Co 250 Assignment 6 Paper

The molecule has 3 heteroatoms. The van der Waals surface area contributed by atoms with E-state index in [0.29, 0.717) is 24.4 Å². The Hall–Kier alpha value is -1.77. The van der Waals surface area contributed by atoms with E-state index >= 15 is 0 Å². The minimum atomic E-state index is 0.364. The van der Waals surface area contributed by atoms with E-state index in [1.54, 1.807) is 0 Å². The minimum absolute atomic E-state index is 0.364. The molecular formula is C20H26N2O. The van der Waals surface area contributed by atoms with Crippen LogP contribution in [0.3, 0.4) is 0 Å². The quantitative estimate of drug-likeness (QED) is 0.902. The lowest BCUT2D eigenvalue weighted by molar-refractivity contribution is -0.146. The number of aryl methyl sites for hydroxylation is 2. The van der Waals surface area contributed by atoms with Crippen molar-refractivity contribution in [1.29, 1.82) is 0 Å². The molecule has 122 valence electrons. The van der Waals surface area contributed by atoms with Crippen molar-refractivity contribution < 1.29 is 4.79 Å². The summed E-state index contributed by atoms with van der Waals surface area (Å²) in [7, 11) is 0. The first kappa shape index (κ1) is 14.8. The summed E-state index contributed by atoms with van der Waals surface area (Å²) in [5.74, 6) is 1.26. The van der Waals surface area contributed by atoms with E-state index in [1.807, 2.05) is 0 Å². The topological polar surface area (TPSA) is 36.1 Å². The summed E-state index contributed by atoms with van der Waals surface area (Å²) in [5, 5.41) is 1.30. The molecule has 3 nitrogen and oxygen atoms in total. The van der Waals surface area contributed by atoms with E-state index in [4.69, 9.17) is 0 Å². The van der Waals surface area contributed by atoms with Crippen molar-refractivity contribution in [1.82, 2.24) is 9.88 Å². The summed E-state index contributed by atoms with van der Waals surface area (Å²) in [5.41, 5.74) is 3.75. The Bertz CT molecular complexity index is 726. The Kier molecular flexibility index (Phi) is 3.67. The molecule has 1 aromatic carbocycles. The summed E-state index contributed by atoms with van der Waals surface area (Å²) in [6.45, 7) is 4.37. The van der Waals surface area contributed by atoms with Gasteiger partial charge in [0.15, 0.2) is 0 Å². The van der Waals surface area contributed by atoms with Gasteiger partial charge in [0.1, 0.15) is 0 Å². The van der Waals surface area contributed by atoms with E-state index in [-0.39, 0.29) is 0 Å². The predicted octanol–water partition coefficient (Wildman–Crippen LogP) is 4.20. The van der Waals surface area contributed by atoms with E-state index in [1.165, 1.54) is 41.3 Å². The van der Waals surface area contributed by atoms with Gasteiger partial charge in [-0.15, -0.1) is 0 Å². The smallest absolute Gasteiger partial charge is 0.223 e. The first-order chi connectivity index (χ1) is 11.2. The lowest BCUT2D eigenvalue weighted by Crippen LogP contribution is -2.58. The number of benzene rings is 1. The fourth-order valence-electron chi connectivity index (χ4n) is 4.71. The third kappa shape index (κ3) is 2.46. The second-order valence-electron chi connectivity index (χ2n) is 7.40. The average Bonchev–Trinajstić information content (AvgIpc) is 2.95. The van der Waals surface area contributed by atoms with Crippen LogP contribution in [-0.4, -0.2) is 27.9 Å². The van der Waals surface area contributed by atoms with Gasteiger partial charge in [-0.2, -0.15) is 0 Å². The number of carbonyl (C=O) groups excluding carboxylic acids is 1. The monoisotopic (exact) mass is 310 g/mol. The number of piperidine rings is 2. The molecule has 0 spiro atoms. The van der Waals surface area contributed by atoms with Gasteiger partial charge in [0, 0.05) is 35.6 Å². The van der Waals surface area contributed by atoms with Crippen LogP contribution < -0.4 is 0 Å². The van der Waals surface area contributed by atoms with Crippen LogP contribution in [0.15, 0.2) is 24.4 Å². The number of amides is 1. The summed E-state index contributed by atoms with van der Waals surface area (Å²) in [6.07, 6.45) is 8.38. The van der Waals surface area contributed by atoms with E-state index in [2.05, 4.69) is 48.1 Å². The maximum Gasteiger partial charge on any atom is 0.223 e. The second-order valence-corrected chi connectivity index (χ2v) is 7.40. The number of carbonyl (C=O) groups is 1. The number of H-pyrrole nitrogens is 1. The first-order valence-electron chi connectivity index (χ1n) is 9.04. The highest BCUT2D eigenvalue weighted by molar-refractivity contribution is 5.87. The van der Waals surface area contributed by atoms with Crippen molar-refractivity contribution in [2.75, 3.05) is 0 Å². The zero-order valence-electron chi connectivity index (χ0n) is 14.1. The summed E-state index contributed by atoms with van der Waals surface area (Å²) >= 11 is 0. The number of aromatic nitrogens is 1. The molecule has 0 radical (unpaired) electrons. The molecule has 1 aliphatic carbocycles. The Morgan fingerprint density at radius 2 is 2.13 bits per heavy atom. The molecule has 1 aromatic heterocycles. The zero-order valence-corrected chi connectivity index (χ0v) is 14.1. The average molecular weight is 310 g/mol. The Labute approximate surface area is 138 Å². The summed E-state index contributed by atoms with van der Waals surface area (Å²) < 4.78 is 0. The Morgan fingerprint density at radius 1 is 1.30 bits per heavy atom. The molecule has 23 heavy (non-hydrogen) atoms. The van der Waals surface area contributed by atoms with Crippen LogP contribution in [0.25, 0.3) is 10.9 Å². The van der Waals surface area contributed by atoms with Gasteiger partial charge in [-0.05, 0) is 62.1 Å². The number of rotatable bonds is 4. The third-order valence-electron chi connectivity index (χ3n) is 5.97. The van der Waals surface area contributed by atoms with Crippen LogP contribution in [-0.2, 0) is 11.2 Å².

Unformatted text preview: CO 250 Assignment 1 – Winter 2015 Solutions Problem 1: Linear Algebra Review Answer each of the following questions. For questions (a)–(e), indicate if the given statements are TRUE or FALSE. Justify your answer by either providing a proof (if the statement is true) or a counterexample (if the statement is false). (a) Let x, y be vectors in Rn . In the following, we will say that x ≥ y if xi ≥ yi for all 1 ≤ i ≤ n. For any x, y ∈ Rn we either have x ≥ y, x = y or x ≤ y. Solution: FALSE. E.g., take x = (1, 0)T and y = (0, 1)T . (b) There are 4 linearly independent columns 1 8 −1 11 0 −7 0 2 1 Solution: in the following matrix: 0 108 −2 41 17 11 0 2 14 19 4 −7 1 3 0 9 −6 10 FALSE: Each column is a vector in R3 , and there do not exist 4 linearly independent vectors in R3 . (c) Let A be a matrix and y be a non-zero vector such that y T A = 0T . Then the rows of A are linearly dependent. Solution: TRUE: If y = (y1 , y2 , . . . , yn )T , and we let Ai denote the ith row in A, then y T A = y1 A1 + y2 A2 + . . . + yn An , Since y = 0 and y T A = 0, it follows that the rows of A are linearly dependent. (d) Let A be a n-by-n matrix, and Ax = b has a unique solution. Then AT x = b has a unique solution. Solution: TRUE. Since A is square and Ax = b has a unique solution, we know that A must be non-singular, and hence so is AT . Thus, (AT )−1 exists, and AT x = b ⇐⇒ (AT )−1 (AT x) = (AT )−1 (b) ⇐⇒ x = (AT )−1 b. Therefore, x = (AT )−1 b is the unique solution to AT x = b. (e) For two 2 × 2 matrices A and B, (AB)T = AT B T . Solution: FALSE. Consider, for example A= 1 1 1 1 and B = 0 0 . 1 1 (AB)T = 1 1 1 1 and AT B T = Then 1 0 2 . 0 2 (f) Let a and b be length n vectors. What is the dimension of the matrix abT ? What is its rank? Solution: Let a = (a1 , . . . , an )T and b = (b1 , . . . , bn )T . Then abT = [ab1 , ab2 , . . . , abn ] , and thus, abT is an n × n matrix. Moreover, its rank is 1 as all of its columns are multiples of a. Problem 2: LP Models I The director of the CO-Tech startup needs to decide what salaries to offer to its employees for the coming year. In order to keep the employees satisfied she needs to satisfy the following constraints: • Tom wants at least $20,000 or he will quit; • Peter, Nina, and Samir each want to be paid at least $5000 more than Tom; • Gary wants his salary to be at least as high as the combined salary of Tom and Peter; • Linda wants her salary to be $200 more than Gary; • The combined salary of Nina and Samir should be at least twice the combined salary of Tom and Peter; • Bob’s salary is at least has high as that of Peter and at least as high as that of Samir; • The combined salary of Bob and Peter should be at least $60,000; • Linda should make less money than the combined salary of Bob and Tom. (a) Write an LP that will determine salaries for the employees of CO-tech that satisfy each of these constraints while minimizing the total salary expenses. Solution: We will introduce a variable xi for i ∈ {Tom, Peter, Nina, Samir, Linda, Gary, Bob} representing the salary of i. We create one constraint for each of the constraints. • Tom wants at least $20,000 or he will quit; xTom ≥ 20000 (1) • Peter, Nina, and Samir each want to be paid at least $5000 more than Tom; We need a constraint for each of the three employees: xPeter ≥ xTom + 5000 xNina ≥ xTom + 5000 (2) xSamir ≥ xTom + 5000 (4) (3) • Gary wants his salary to be at least as high as the combined salary of Tom and Peter; xGary ≥ xTom + xPeter 2 (5) • Linda wants her salary to be $200 more than Gary; We interpret this question as “Linda wants her salary to be exactly $200 higher than that of Gary”. xLinda = xGary + 200 (6) • The combined salary of Nina and Samir should be at least twice the combined salary of Tom and Peter; xNina + xSamir ≥ 2(xTom + xPeter ) (7) • Bob’s salary is at least has high as that of Peter and at least as high as that of Samir; Once more, we need two constraints here. xBob ≥ xPeter xBob ≥ xSamir (8) (9) • The combined salary of Bob and Peter should be at least $60,000; xBob + xPeter ≥ 60000 (10) • Linda should make less money than the combined salary of Bob and Tom. There is no way that we can express this constrained linearly as we are not allowed to use strict inequalities, and since all variables are fractional (as opposed to integral). We interpret this constraint as “Linda’s salary is no more than the combined salary of Bob and Tom”. xLinda ≤ xBob + xTom (11) The entire LP now becomes: min xTom + xPeter + xNina + xSamir + xLinda + xGary + xBob s.t. (1) − (11) x≥0 (b) Write an LP that will determine salaries for the employees of CO-tech that satisfy each of these constraints while minimizing the salary of the highest paid employee. Solution: We introduce one new variable M for the maximum salary of any employee. We now add the following constraints to the LP from (a): xi ≤ M (i ∈ {Tom, Peter, Nina, Samir, Linda, Gary, Bob}) We also change the objective function to min M, and hence the new LP becomes min M s.t. (1) − (12) x≥0 3 (12) Suppose that (x, M ) is an optimal solution to the above LP. Then one of the constraints in (12) must be satisfied with equality. Why? (c) What is the relation between the solution for (a) and (b)? Solution: The objective function in (a) enforces the sum of all saleries to be small; i.e., in other words, the average salary will be small. On the other hand, in solutions to (b) that maximum salary will be small, but the sum might still be large! Problem 3: LP Models II – Multiperiod Models Waterloo’s world famous Cold Products Unlimited produces ice-cream for the entire southern part of Ontario. The following table shows the demand di (in tons) for each month i ∈ {1, . . . , 12}. Month di 1 10 2 12 3 14 4 20 5 15 6 22 7 28 8 30 9 20 10 22 11 16 12 17 The company needs to decide how much ice-cream to produce in each month so that the demand can be met. As usual we make the following assumption: ice-cream produced in month i can be consumed in month i (and later, of course). (a) Assume that producing a ton of ice-cream in month i costs pi , and that the company can store up to 15 tons of ice-cream in its freezers for an unlimited amount of time. Assume that the freezers contain 7 tons of ice-cream at the beginning of month 1. The company wants to determine how much to produce in each month in order to minimize the total production cost. Write an LP for this task. Solution: Let xi be the amount of ice-cream produced in month i, and let si be the number of tons stored at the end of the month. 12 min p i xi i=1 s.t. xi + si−1 − di = si si ≤ 15 (1 ≤ i ≤ 12) (1 ≤ i ≤ 12) s0 = 7 x, s ≥ 0 (b) Now assume that the company wants to even out production over the year in order to keep its demand for staff constant. We model this by assuming that the company incurs a cost of 50 for each ton of difference between the production quantities in any two consecutive months. As an example, assume that the company decides to produce xi tons of ice-cream in month i ∈ {1, . . . , 12}. i xi 1 23 2 21 3 26 4 28 5 32 6 32 4 7 20 8 10 9 12 10 5 11 6 12 8 The cost incurred by the company for the production plan given in the above table is: (23 − 21) + (26 − 21) + (28 − 26) + (32 − 28) + (32 − 32) + (32 − 20)+ (20 − 10) + (12 − 10) + (12 − 5) + (6 − 5) + (8 − 6) · 50. As in (a), assume that the freezers contain 7 tons of ice cream at the beginning of month 1, and that you can store up to 15 tons of ice cream at any time. The company wants to find a production schedule that minimizes the total cost incurred by production changes. Formulate the problem as an LP. Solution: As before, we let xi be the production quantity in month 1 ≤ i ≤ 12, and let si be the storage requirement at the end of month i. We want to minimize 11 |xi − xi+1 | 50. i=1 We need to linearize the absolute value in the above expression, and do this by introducing new variables zi with intended meaning |xi − xi+1 | for all i. We enforce this meaning by adding two constraints for each i: zi ≥ xi − xi+1 zi ≥ xi+1 − xi . Clearly if zi is equal to |xi − xi+1 | then it satisfies these two constraints. On the other hand, if zi is minimal and satisfies these two constraints then zi = |xi − xi+1 |. With this the new LP becomes: 11 min 50 zi i=1 s.t. xi + si−1 − di = si si ≤ 15 (1 ≤ i ≤ 12) (1 ≤ i ≤ 12) s0 = 7 zi ≥ xi − xi+1 (1 ≤ i ≤ 11) zi ≥ xi+1 − xi (1 ≤ i ≤ 11) x, s, z ≥ 0 Problem 4: Modeling Absolute Values For about two years now, residents of Winston have been plagued by an ominous noise at night. The source of the noise is unclear, but it appears to be coming from across the river that flows through town, from the city of Steeltown. What is worse, the noise seems to be getting louder every night! In order to prove this fact, the residents of Winston are taking noise measurements on a nightly basis. The following table and graph show the data for 9 consecutive measurements. day i noise ni [dB] 1 13 2 11 3 21 4 29 5 5 27 6 30 7 41 8 37 9 42 volume [dB] 60 50 40 30 20 10 day 1 2 3 4 5 6 7 8 9 The picture seems to show that the increase in noise level is linear; i.e., that there is a line (as depicted in the figure) that explains the noise developments in Winston; i.e., there are a, b ∈ R such that the noise on day i is roughly a i + b. But how do we choose a and b? A savvy resident writes down the following mathematical program for this task: 9 |(a i + b) − ni |, min (13) i=1 where ni is the measured noise level on day i, | · | denotes the absolute value function. Mathematical program (13) has two variables, a and b, and attempts to choose these such that the total absolute error for the observed data with respect to the linear function ax + b is minimized. Note that (13) is not a linear program: the absolute value function is not linear! But our savvy friend from Winston claims that one can use linear programming to formulate this problem. Can you help? Solution: First note that we can replace |(ai + b) − ni | in the objective function with a new variable yi , and the constraints yi ≤ |(ai + b) − ni | and yi ≥ |(ai + b) − ni |. Moreover, since we are trying to minimize the value of the objective function, we only need the constraints yi ≥ |(ai + b) − ni |. This gives us the more familiar looking mathematical program: 9 min yi i=1 s.t. yi ≥ |(ai + b) − ni | (1 ≤ i ≤ n). It remains to remove the absolute value expressions from the constraint set. Note that if x ≥ |α|, then x ≥ α and x ≥ − α. So we can replace yi ≥ |(ai + b) − ni | with the constraints yi ≥ (ai + b) − ni and yi ≥ −(ai + b) + ni . So our linear program is: 9 min yi i=1 s.t. yi ≥ (ai + b) − ni yi ≥ −(ai + b) + ni (1 ≤ i ≤ n) (1 ≤ i ≤ n) Problem 5: IP Models The Waterloo hotel wants to rent rooms 1, 2 and 3 for New Year’s night. Abby is willing to pay $60 for room 1, $50 for room 2 but is not interested in room 3. Bob is willing to pay $40 for room 1, $70 for room 6 2, and $80 for room 3. Clarence is not interested in room 1, but is willing to pay $55 for room 2 and $75 for room 3. Donald is willing to pay $65 for room 1, $90 for room 2, but is not interested in room 3. The information is summarized in the following table. Room number 1 2 3 Abby’s offer $60 $50 not interested Bob’s offer $40 $70 $80 Clarence’s offer not interested $55 $75 Donald’s offer 65$ $90 not interested The hotel wants fill up rooms 1,2,3 with some of the potential clients (Abby, Bob, Clarence and Donald) in a way that maximizes the total revenue. Each room is to be assigned to exactly one potential client, and each potential client is to be assigned at most one room. As an example, Room 1 could be assigned to Bob, room 2 to Abby, and room 3 to Clarence (while Donald would not get to stay in the hotel). This would yield a revenue of $40+$50+$75=$165. (a) Formulate this problem as an IP. Your solution should be easy to modify if we change the values in the table. Solution: We let oij be the offer of i ∈ {Abby, Bob, Clarence, Donald} for room j ∈ {1, 2, 3}. We then introduce one binary variable xij for all guests i and rooms j whose value is 1 if person i is assigned to room j. We obtain the following integer program: s.t. (oij xij : i ∈ {Abby, Bob, Clarence, Donald}, j ∈ {1, 2, 3}) (14) (xij : j ∈ {1, 2, 3}) ≤ 1 (i ∈ {Abby, Bob, Clarence, Donald}) (15) (xij : i ∈ {Abby, Bob, Clarence, Donald}) = 1 (j ∈ {1, 2, 3}) max (16) x ≥ 0, x ≤ 1, x integer (17) The objective function (14) simply maximizes the total revenue extracted from the guests. Constraints (17) enforce that all variables xij are between 0 and 1 and integer – thus, these variables are binary. With this, constraints (15) force each guest into at most one room, and similarly, constraints (16) enforce that each room is given to exactly one guest. (b) Abby and Bob have a history of loud and rude behavior when celebrating together. In the interest of keeping the New Year’s eve party orderly the hotel management decides that it does not wish to rent rooms to both Abby and Bob. Add a constraint to the IP in (a) that will enforce this condition (the resulting formulation should still be an IP). Solution: Notice that, for some guest i, (xij : j ∈ {1, 2, 3}) is at most 1 in any feasible solution to the IP in (a), and that it is exactly 1 if i is booked into a room. Thus we add the constraint (xAbby,j : j ∈ {1, 2, 3}) + (xBob,j : j ∈ {1, 2, 3}) ≤ 1 enforcing that at most one of Abby and Bob are assigned to a room. 7 ...